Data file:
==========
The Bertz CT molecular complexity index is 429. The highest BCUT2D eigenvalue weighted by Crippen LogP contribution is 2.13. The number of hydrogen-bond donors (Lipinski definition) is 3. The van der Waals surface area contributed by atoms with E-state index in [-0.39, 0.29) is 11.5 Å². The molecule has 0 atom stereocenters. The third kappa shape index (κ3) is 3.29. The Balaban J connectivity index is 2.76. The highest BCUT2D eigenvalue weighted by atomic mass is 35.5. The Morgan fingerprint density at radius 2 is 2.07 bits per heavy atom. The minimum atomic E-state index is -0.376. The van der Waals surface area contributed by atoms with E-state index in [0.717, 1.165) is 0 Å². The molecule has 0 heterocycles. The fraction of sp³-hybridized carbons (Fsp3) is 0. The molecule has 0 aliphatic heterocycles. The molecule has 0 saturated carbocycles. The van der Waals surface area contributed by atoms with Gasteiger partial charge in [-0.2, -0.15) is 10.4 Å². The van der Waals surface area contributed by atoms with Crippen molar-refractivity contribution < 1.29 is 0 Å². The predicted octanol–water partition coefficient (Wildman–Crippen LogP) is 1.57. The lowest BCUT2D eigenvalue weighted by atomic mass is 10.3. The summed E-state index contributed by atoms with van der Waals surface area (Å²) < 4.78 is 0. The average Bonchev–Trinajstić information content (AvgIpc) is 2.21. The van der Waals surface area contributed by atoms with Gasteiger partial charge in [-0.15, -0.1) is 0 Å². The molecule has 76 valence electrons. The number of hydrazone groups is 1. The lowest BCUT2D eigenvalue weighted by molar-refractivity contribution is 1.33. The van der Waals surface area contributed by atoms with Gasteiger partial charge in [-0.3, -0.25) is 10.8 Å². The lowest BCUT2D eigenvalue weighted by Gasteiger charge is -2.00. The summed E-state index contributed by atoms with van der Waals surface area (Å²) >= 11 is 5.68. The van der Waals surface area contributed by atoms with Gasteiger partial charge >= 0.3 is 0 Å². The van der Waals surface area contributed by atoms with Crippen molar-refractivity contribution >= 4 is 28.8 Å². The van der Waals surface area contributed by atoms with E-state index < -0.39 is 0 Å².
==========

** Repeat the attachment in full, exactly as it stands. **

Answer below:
The Bertz CT molecular complexity index is 429. The highest BCUT2D eigenvalue weighted by Crippen LogP contribution is 2.13. The number of hydrogen-bond donors (Lipinski definition) is 3. The van der Waals surface area contributed by atoms with E-state index in [-0.39, 0.29) is 11.5 Å². The molecule has 0 atom stereocenters. The third kappa shape index (κ3) is 3.29. The Balaban J connectivity index is 2.76. The highest BCUT2D eigenvalue weighted by atomic mass is 35.5. The Morgan fingerprint density at radius 2 is 2.07 bits per heavy atom. The minimum atomic E-state index is -0.376. The van der Waals surface area contributed by atoms with E-state index in [0.717, 1.165) is 0 Å². The molecule has 0 heterocycles. The fraction of sp³-hybridized carbons (Fsp3) is 0. The molecule has 0 aliphatic heterocycles. The molecule has 0 saturated carbocycles. The van der Waals surface area contributed by atoms with Gasteiger partial charge in [-0.2, -0.15) is 10.4 Å². The van der Waals surface area contributed by atoms with Crippen molar-refractivity contribution < 1.29 is 0 Å². The predicted octanol–water partition coefficient (Wildman–Crippen LogP) is 1.57. The lowest BCUT2D eigenvalue weighted by atomic mass is 10.3. The summed E-state index contributed by atoms with van der Waals surface area (Å²) < 4.78 is 0. The average Bonchev–Trinajstić information content (AvgIpc) is 2.21. The van der Waals surface area contributed by atoms with Gasteiger partial charge in [-0.15, -0.1) is 0 Å². The molecule has 76 valence electrons. The number of hydrazone groups is 1. The lowest BCUT2D eigenvalue weighted by molar-refractivity contribution is 1.33. The van der Waals surface area contributed by atoms with Gasteiger partial charge in [-0.3, -0.25) is 10.8 Å². The lowest BCUT2D eigenvalue weighted by Gasteiger charge is -2.00. The summed E-state index contributed by atoms with van der Waals surface area (Å²) >= 11 is 5.68. The van der Waals surface area contributed by atoms with Gasteiger partial charge >= 0.3 is 0 Å². The van der Waals surface area contributed by atoms with Crippen molar-refractivity contribution >= 4 is 28.8 Å². The van der Waals surface area contributed by atoms with E-state index < -0.39 is 0 Å².